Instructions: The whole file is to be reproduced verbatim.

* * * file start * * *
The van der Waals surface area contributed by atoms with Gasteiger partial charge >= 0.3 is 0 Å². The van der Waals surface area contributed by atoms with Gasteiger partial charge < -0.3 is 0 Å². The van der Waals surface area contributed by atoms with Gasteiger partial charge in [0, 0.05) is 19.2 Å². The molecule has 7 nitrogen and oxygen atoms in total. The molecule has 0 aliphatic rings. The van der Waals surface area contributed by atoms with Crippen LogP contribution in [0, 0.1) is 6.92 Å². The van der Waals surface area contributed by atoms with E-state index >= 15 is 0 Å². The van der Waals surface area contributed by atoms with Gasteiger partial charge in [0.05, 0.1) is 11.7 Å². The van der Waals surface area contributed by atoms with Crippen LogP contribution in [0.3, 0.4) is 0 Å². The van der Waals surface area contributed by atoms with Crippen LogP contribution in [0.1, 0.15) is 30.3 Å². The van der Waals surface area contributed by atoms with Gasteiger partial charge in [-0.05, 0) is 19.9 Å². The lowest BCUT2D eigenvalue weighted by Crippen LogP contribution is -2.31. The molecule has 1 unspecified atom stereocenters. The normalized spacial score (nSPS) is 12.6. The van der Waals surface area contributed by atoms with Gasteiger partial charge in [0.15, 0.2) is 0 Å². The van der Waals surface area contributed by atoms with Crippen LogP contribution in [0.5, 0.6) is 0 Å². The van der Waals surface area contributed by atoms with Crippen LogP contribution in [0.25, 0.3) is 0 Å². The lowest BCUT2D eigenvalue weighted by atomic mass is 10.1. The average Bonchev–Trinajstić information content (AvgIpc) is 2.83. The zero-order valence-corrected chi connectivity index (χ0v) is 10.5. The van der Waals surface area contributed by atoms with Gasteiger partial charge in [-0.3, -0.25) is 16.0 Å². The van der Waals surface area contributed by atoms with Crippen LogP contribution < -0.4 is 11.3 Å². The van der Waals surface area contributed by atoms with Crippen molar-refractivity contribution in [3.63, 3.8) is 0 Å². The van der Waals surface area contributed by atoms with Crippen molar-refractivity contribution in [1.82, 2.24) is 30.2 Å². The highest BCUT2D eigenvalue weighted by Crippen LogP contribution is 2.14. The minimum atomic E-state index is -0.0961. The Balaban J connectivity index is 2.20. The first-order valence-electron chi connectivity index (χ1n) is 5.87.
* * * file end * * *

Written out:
The van der Waals surface area contributed by atoms with Gasteiger partial charge >= 0.3 is 0 Å². The van der Waals surface area contributed by atoms with Gasteiger partial charge < -0.3 is 0 Å². The van der Waals surface area contributed by atoms with Gasteiger partial charge in [0, 0.05) is 19.2 Å². The molecule has 7 nitrogen and oxygen atoms in total. The molecule has 0 aliphatic rings. The van der Waals surface area contributed by atoms with Crippen LogP contribution in [0, 0.1) is 6.92 Å². The van der Waals surface area contributed by atoms with E-state index >= 15 is 0 Å². The van der Waals surface area contributed by atoms with Gasteiger partial charge in [0.05, 0.1) is 11.7 Å². The van der Waals surface area contributed by atoms with Crippen LogP contribution in [0.3, 0.4) is 0 Å². The van der Waals surface area contributed by atoms with Crippen LogP contribution in [0.1, 0.15) is 30.3 Å². The van der Waals surface area contributed by atoms with Gasteiger partial charge in [-0.05, 0) is 19.9 Å². The lowest BCUT2D eigenvalue weighted by Crippen LogP contribution is -2.31. The molecule has 1 unspecified atom stereocenters. The normalized spacial score (nSPS) is 12.6. The van der Waals surface area contributed by atoms with Gasteiger partial charge in [0.15, 0.2) is 0 Å². The van der Waals surface area contributed by atoms with Crippen LogP contribution in [0.5, 0.6) is 0 Å². The van der Waals surface area contributed by atoms with Crippen LogP contribution in [0.25, 0.3) is 0 Å². The lowest BCUT2D eigenvalue weighted by atomic mass is 10.1. The average Bonchev–Trinajstić information content (AvgIpc) is 2.83. The zero-order valence-corrected chi connectivity index (χ0v) is 10.5. The van der Waals surface area contributed by atoms with Gasteiger partial charge in [-0.3, -0.25) is 16.0 Å². The van der Waals surface area contributed by atoms with Crippen LogP contribution < -0.4 is 11.3 Å². The van der Waals surface area contributed by atoms with Crippen molar-refractivity contribution in [3.63, 3.8) is 0 Å². The van der Waals surface area contributed by atoms with Crippen molar-refractivity contribution in [1.82, 2.24) is 30.2 Å². The highest BCUT2D eigenvalue weighted by Crippen LogP contribution is 2.14. The minimum atomic E-state index is -0.0961. The Balaban J connectivity index is 2.20. The first-order valence-electron chi connectivity index (χ1n) is 5.87.